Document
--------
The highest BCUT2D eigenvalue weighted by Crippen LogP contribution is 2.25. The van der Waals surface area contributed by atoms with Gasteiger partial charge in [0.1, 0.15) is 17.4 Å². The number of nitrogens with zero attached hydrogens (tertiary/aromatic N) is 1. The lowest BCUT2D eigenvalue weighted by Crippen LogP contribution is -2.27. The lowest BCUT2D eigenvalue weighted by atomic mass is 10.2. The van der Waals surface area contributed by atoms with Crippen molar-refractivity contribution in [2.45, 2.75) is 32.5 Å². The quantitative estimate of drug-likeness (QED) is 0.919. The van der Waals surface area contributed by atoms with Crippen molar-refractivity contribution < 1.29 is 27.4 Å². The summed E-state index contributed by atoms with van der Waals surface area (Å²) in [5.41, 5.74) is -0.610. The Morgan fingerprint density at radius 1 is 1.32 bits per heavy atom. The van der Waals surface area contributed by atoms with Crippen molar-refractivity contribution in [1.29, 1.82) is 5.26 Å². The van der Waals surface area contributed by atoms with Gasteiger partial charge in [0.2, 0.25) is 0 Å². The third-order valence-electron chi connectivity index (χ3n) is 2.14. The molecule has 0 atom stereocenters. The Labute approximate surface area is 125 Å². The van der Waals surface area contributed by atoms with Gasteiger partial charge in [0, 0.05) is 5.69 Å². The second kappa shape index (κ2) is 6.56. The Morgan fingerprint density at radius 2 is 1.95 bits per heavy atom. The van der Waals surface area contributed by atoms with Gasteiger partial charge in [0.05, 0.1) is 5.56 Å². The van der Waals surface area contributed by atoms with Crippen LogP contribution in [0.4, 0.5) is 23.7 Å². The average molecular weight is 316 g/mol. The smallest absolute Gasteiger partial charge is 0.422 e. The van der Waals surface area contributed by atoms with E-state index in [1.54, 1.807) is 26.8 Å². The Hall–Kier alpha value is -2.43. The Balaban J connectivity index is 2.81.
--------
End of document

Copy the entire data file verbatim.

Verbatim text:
The highest BCUT2D eigenvalue weighted by Crippen LogP contribution is 2.25. The van der Waals surface area contributed by atoms with Gasteiger partial charge in [0.1, 0.15) is 17.4 Å². The number of nitrogens with zero attached hydrogens (tertiary/aromatic N) is 1. The lowest BCUT2D eigenvalue weighted by Crippen LogP contribution is -2.27. The lowest BCUT2D eigenvalue weighted by atomic mass is 10.2. The van der Waals surface area contributed by atoms with Crippen molar-refractivity contribution in [2.45, 2.75) is 32.5 Å². The quantitative estimate of drug-likeness (QED) is 0.919. The van der Waals surface area contributed by atoms with Crippen molar-refractivity contribution < 1.29 is 27.4 Å². The summed E-state index contributed by atoms with van der Waals surface area (Å²) in [5.41, 5.74) is -0.610. The Morgan fingerprint density at radius 1 is 1.32 bits per heavy atom. The van der Waals surface area contributed by atoms with Crippen molar-refractivity contribution in [1.29, 1.82) is 5.26 Å². The van der Waals surface area contributed by atoms with Gasteiger partial charge in [0.2, 0.25) is 0 Å². The third-order valence-electron chi connectivity index (χ3n) is 2.14. The molecule has 0 atom stereocenters. The Labute approximate surface area is 125 Å². The van der Waals surface area contributed by atoms with Gasteiger partial charge in [0, 0.05) is 5.69 Å². The second kappa shape index (κ2) is 6.56. The Morgan fingerprint density at radius 2 is 1.95 bits per heavy atom. The van der Waals surface area contributed by atoms with Gasteiger partial charge in [0.05, 0.1) is 5.56 Å². The van der Waals surface area contributed by atoms with Crippen LogP contribution in [0.4, 0.5) is 23.7 Å². The average molecular weight is 316 g/mol. The smallest absolute Gasteiger partial charge is 0.422 e. The van der Waals surface area contributed by atoms with E-state index in [1.54, 1.807) is 26.8 Å². The Hall–Kier alpha value is -2.43. The Balaban J connectivity index is 2.81.